@Barbietre (1440)
• United States
30 Sep 09
I also saw a story about a woman who has cancer, and her daughter ( or daughters I think) has it also. Her insurance only pays a certain percents, so in order for them to afford treatments, she will NOT get hers so the child may live. So how is that fair? She pays her bills, has insurance, but will die without help. I have also seen stories of people who are contantly dunned with medical bills and even lose homes from this. And yet there are those who say, go to the ER it is free! Not if you have a job, they find you and hound you until they get their money.
2 people like this
@anniepa (27251)
• United States
30 Sep 09
Isn't it ridiculous? Going to the ER IS NOT FREE under any circumstances! If they don't manage to get the money out of the patient they just increase costs for everyone who can pay either out of their own pocket or through insurance. Also, while they can't turn someone away at an ER with a medical emergency, they sure won't treat someone for cancer. Annie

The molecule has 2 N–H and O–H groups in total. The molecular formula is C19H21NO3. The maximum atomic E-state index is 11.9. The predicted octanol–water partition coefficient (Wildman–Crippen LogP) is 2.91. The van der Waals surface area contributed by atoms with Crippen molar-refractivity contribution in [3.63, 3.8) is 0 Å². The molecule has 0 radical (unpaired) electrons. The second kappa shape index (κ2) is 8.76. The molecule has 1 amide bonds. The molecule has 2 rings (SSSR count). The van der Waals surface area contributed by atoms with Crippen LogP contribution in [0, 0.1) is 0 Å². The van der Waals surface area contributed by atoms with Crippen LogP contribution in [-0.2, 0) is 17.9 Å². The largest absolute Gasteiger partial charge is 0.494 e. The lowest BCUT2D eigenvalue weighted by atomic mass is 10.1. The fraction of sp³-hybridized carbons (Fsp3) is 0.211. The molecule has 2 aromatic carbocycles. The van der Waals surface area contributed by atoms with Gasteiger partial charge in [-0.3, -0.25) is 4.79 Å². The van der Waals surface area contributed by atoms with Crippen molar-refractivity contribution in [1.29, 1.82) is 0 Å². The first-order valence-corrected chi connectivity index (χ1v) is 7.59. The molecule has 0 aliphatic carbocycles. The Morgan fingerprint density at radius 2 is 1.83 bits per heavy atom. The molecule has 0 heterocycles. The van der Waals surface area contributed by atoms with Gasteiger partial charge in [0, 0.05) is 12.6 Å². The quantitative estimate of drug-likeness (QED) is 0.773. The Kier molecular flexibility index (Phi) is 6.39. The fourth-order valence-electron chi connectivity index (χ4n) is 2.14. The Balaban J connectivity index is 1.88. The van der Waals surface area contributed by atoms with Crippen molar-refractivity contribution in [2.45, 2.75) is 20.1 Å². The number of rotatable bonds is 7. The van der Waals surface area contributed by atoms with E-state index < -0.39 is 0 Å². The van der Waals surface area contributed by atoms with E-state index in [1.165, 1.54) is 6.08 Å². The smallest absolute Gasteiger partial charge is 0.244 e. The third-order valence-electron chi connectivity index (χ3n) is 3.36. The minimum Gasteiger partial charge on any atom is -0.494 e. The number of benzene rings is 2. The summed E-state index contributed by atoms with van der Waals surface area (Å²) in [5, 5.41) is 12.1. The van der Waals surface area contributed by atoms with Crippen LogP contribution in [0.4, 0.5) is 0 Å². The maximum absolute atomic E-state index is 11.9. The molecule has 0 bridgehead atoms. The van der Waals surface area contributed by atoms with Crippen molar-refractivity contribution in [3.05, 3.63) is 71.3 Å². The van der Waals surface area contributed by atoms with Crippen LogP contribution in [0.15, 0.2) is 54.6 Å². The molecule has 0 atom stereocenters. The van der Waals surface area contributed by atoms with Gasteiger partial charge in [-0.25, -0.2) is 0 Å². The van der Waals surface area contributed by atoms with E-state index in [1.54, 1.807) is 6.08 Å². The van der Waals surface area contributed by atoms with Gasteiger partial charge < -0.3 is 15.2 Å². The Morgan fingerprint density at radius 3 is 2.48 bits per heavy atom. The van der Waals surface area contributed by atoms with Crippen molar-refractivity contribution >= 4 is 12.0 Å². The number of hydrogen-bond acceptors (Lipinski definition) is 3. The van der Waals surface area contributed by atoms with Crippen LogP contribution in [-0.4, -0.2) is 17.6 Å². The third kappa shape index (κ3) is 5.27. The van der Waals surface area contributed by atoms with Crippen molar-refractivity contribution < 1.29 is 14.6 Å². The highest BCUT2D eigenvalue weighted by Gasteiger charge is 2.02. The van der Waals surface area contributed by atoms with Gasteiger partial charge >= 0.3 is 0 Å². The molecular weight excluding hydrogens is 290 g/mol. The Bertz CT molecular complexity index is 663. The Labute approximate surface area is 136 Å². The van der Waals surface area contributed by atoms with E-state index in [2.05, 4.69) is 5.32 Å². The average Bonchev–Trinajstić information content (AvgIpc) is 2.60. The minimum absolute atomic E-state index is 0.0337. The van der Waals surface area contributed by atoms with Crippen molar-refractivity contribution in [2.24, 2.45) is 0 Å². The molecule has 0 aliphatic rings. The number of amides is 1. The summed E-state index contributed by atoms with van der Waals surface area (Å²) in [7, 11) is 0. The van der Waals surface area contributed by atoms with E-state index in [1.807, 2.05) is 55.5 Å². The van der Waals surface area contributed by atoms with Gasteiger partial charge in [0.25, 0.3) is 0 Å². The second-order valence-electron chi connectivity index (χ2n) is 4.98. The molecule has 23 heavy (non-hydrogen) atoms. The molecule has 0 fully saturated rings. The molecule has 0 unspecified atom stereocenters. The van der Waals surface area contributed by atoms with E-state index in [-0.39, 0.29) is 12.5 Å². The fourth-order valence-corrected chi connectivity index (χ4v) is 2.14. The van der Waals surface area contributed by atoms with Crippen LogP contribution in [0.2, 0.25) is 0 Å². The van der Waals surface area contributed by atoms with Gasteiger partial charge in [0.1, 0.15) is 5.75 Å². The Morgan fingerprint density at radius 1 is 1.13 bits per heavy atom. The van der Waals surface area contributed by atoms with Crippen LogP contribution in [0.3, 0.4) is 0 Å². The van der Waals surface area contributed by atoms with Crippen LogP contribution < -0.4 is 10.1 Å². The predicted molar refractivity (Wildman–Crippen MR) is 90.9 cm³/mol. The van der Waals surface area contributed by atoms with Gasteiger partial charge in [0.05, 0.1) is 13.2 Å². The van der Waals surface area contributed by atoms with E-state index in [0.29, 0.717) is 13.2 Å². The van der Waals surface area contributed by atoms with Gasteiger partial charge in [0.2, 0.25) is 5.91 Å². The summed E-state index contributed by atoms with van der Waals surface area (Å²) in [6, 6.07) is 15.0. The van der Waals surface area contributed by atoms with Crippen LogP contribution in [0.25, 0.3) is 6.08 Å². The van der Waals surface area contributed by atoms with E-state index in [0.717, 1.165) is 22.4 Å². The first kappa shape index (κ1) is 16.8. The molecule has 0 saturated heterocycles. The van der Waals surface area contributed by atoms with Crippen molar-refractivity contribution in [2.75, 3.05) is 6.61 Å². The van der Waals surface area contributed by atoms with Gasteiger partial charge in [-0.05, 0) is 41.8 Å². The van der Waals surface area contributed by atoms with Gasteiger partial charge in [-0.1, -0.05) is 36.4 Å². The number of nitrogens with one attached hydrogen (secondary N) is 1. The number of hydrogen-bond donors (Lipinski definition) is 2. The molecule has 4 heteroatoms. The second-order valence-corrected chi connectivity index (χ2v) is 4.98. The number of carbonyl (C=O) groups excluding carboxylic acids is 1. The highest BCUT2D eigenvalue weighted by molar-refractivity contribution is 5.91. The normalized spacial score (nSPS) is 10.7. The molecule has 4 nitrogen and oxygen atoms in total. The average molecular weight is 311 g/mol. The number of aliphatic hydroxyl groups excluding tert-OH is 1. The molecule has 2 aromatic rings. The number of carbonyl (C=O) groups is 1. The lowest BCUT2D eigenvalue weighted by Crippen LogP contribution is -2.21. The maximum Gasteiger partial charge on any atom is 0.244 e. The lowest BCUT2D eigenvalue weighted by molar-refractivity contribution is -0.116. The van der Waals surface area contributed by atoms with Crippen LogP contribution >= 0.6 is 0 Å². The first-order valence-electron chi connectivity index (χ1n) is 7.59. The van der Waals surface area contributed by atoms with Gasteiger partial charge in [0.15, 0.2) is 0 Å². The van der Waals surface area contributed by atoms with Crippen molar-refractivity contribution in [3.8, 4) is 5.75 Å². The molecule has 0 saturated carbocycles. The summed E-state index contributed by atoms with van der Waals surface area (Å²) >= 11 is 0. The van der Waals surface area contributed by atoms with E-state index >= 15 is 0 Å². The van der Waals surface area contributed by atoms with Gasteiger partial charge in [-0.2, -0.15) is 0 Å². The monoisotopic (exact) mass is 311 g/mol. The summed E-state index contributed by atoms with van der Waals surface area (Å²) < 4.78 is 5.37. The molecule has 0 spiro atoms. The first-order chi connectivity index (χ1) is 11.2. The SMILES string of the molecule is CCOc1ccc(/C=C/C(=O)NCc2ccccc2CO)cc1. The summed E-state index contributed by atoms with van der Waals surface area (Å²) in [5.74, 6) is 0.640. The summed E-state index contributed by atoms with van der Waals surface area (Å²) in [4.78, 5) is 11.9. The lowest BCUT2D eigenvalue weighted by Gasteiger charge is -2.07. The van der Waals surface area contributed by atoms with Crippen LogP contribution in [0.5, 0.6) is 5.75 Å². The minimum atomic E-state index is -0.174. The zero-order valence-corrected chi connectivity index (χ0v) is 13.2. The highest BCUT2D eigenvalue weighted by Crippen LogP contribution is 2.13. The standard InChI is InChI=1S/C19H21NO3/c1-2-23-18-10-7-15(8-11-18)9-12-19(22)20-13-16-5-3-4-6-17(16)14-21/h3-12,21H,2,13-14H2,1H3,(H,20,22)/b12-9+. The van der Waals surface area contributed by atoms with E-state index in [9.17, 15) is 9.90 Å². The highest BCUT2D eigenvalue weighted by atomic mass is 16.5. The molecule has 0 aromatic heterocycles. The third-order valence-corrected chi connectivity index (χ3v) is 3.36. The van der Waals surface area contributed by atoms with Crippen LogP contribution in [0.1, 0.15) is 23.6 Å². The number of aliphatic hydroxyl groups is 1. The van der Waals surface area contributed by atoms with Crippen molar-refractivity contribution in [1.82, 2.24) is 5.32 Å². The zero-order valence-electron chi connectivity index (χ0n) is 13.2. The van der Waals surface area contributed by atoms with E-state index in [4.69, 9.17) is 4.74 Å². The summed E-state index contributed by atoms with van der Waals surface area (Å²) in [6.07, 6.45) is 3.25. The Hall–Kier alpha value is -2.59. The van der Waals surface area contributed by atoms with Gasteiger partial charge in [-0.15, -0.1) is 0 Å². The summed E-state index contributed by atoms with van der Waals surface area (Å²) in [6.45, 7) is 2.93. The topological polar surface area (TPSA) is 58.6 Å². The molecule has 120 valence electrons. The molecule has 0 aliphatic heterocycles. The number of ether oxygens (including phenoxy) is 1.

@Koriana (302)
• United States
30 Sep 09
she should go to the er??? hate to tell this guy, but I was sitting around with no options.....a little state legislature opened the option up for me.... what's his problem? he should have gotten on the phone and made a few calls for the lady!
1 person likes this
@Taskr36 (13923)
• United States
30 Sep 09
I don't know if he could go on the phone and make calls for this lady because frankly, I think it's a fabricated story and that her "friend" doesn't exist. The numbers just don't add up. See my post below.
@Koriana (302)
• United States
30 Sep 09
ya, you might have a point, but well, with cobra, you end up paying the entire premium....which might be a little unmanageable.
1 person likes this
@anniepa (27251)
• United States
5 Oct 09
So, Taskr, you don't think a situation like this could exist? You know what, I don't CARE if this story was fabricated! I don't think it was but regardless there are thousands of stories like this woman's that are the gospel truth and Congressmen like Eric Cantor don't care about them. Annie
@ParaTed2k (22977)
• Sheboygan, Wisconsin
30 Sep 09